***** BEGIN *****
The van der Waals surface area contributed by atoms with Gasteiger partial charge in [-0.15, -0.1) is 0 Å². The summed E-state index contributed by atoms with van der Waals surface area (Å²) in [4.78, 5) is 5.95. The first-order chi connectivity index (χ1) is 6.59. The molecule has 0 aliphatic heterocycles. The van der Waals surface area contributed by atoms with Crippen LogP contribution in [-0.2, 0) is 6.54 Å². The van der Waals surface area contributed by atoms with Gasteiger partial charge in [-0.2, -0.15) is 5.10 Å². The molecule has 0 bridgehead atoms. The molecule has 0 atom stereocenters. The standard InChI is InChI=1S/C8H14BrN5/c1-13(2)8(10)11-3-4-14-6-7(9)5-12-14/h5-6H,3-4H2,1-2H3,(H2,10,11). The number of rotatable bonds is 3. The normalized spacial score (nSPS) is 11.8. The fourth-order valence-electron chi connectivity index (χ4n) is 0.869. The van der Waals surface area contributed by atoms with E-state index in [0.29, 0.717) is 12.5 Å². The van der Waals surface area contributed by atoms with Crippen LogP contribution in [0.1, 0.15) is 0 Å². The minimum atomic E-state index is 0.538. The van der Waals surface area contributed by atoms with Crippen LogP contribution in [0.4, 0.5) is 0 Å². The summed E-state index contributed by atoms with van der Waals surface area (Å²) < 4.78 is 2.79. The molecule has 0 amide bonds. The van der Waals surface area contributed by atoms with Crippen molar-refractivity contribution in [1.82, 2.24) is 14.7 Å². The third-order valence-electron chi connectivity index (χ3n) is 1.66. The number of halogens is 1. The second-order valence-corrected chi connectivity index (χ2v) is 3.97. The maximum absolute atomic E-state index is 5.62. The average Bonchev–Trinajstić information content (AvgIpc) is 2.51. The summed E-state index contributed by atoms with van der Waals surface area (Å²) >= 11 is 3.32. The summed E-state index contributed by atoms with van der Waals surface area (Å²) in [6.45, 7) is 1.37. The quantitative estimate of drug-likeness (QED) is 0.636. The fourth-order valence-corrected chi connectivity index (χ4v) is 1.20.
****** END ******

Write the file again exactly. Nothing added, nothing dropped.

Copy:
The van der Waals surface area contributed by atoms with Gasteiger partial charge in [-0.15, -0.1) is 0 Å². The summed E-state index contributed by atoms with van der Waals surface area (Å²) in [4.78, 5) is 5.95. The first-order chi connectivity index (χ1) is 6.59. The molecule has 0 aliphatic heterocycles. The van der Waals surface area contributed by atoms with Crippen LogP contribution in [-0.2, 0) is 6.54 Å². The van der Waals surface area contributed by atoms with Gasteiger partial charge in [-0.2, -0.15) is 5.10 Å². The molecule has 0 bridgehead atoms. The molecule has 0 atom stereocenters. The standard InChI is InChI=1S/C8H14BrN5/c1-13(2)8(10)11-3-4-14-6-7(9)5-12-14/h5-6H,3-4H2,1-2H3,(H2,10,11). The number of rotatable bonds is 3. The normalized spacial score (nSPS) is 11.8. The fourth-order valence-electron chi connectivity index (χ4n) is 0.869. The van der Waals surface area contributed by atoms with E-state index in [0.29, 0.717) is 12.5 Å². The van der Waals surface area contributed by atoms with Crippen LogP contribution in [0.1, 0.15) is 0 Å². The minimum atomic E-state index is 0.538. The van der Waals surface area contributed by atoms with Crippen LogP contribution in [0.4, 0.5) is 0 Å². The summed E-state index contributed by atoms with van der Waals surface area (Å²) < 4.78 is 2.79. The molecule has 0 amide bonds. The van der Waals surface area contributed by atoms with Crippen molar-refractivity contribution in [1.82, 2.24) is 14.7 Å². The third-order valence-electron chi connectivity index (χ3n) is 1.66. The number of halogens is 1. The second-order valence-corrected chi connectivity index (χ2v) is 3.97. The maximum absolute atomic E-state index is 5.62. The average Bonchev–Trinajstić information content (AvgIpc) is 2.51. The summed E-state index contributed by atoms with van der Waals surface area (Å²) >= 11 is 3.32. The summed E-state index contributed by atoms with van der Waals surface area (Å²) in [6.45, 7) is 1.37. The quantitative estimate of drug-likeness (QED) is 0.636. The fourth-order valence-corrected chi connectivity index (χ4v) is 1.20.